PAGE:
The pedals have a sleek design, and so that means that they also have relatively sharp edges and corners, as do the traction pins. Because the pedals are wider than other platform pedals or clipless pedals (and therefore project more laterally from the bike), it’s important to be aware of their position in space to avoid banging or scraping your shin or calf when transitioning from a stationary (i.e., standing) position to a riding position (or to avoid scraping objects, such as parked cars, when walking the bike to and fro). I haven’t personally experienced any cuts or scrapes when using these pedals, but I can see the importance of being vigilant when it comes to knowing where the pedals are at any given moment.
Many riders who adopt Catalyst Pedals find that a few minor modifications to the bike are helpful or required to get the most out of the pedals. Here's what Catalyst Pedals creator James Wilson has to say about helpful bike modifications:
As far as tweaks go, what we've found is that most riders will need to lower their seat 2-3 cm and may also need to move their seats forward a bit. This actually leads to one of the little-known advantages of the midfoot position—it brings your center of gravity lower, which helps keep you planted and balanced. It also helps keep weight on the front end when cornering.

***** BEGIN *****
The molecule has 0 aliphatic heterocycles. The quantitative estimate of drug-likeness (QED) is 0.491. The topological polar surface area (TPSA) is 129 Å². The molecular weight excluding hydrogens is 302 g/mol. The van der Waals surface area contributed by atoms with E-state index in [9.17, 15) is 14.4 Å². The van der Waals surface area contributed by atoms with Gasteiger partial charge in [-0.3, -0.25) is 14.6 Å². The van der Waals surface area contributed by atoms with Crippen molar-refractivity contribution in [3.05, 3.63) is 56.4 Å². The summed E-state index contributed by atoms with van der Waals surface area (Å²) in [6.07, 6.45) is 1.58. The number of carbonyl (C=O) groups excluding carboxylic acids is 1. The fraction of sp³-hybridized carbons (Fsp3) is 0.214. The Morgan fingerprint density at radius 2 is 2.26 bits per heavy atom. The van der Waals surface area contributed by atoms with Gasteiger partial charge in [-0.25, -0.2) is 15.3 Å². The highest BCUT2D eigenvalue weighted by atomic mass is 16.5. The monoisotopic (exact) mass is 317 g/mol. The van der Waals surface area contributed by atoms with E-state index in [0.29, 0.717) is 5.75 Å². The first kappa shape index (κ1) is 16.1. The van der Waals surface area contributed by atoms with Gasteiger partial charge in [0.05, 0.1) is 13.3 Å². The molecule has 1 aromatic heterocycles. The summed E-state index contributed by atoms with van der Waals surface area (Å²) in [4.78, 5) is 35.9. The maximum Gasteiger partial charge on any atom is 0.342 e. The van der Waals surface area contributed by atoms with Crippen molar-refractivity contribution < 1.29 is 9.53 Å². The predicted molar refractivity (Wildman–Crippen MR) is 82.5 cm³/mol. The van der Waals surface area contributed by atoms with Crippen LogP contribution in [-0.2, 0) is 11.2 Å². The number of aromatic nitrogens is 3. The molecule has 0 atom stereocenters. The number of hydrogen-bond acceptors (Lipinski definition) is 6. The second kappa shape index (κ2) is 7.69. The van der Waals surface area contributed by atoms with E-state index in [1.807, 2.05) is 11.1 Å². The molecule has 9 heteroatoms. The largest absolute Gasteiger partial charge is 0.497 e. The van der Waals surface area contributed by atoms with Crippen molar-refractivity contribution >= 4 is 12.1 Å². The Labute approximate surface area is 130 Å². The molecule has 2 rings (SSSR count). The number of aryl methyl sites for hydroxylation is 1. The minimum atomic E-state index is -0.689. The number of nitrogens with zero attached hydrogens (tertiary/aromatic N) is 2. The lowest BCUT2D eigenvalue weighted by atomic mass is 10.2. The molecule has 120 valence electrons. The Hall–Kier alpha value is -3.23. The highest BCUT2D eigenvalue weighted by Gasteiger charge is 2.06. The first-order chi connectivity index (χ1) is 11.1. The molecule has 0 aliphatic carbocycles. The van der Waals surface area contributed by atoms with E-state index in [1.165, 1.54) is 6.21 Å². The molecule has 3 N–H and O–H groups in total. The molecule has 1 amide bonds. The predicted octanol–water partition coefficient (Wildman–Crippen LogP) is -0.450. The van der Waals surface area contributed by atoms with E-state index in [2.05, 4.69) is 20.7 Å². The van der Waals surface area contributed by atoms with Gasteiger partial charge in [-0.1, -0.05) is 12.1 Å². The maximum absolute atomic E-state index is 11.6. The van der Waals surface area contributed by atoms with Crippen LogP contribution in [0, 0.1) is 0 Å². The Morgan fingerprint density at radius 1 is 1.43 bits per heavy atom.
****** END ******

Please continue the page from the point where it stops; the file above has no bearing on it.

These bike modifications should be universal across the various disciplines (and machines) of the sport. James adds,
As far as differences [in bike modifications required] for different types of riding, I haven't found any and don't think that it matters. The optimal foot position and general pedal stroke are going to be the same for all cyclists.